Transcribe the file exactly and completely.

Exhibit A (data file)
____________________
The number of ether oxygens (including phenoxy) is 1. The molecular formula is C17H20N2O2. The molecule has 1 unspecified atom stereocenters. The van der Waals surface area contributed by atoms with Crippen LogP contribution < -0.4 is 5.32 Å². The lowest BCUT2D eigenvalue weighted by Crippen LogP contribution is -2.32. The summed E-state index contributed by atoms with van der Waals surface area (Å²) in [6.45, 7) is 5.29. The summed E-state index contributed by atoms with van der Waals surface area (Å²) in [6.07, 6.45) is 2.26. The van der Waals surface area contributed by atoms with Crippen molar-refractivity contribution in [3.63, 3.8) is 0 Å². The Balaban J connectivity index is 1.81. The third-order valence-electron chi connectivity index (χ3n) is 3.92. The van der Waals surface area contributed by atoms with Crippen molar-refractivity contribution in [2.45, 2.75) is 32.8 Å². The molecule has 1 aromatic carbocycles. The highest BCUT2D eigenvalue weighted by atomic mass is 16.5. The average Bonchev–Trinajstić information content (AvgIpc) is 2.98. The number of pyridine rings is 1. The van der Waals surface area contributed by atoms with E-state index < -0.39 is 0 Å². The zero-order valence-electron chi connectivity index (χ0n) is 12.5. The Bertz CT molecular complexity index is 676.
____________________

The number of ether oxygens (including phenoxy) is 1. The molecular formula is C17H20N2O2. The molecule has 1 unspecified atom stereocenters. The van der Waals surface area contributed by atoms with Crippen LogP contribution < -0.4 is 5.32 Å². The lowest BCUT2D eigenvalue weighted by Crippen LogP contribution is -2.32. The summed E-state index contributed by atoms with van der Waals surface area (Å²) in [6.45, 7) is 5.29. The summed E-state index contributed by atoms with van der Waals surface area (Å²) in [6.07, 6.45) is 2.26. The van der Waals surface area contributed by atoms with Crippen molar-refractivity contribution in [3.63, 3.8) is 0 Å². The Balaban J connectivity index is 1.81. The third-order valence-electron chi connectivity index (χ3n) is 3.92. The van der Waals surface area contributed by atoms with Crippen molar-refractivity contribution in [2.45, 2.75) is 32.8 Å². The molecule has 1 aromatic carbocycles. The highest BCUT2D eigenvalue weighted by atomic mass is 16.5. The average Bonchev–Trinajstić information content (AvgIpc) is 2.98. The number of pyridine rings is 1. The van der Waals surface area contributed by atoms with E-state index < -0.39 is 0 Å². The zero-order valence-electron chi connectivity index (χ0n) is 12.5. The Bertz CT molecular complexity index is 676.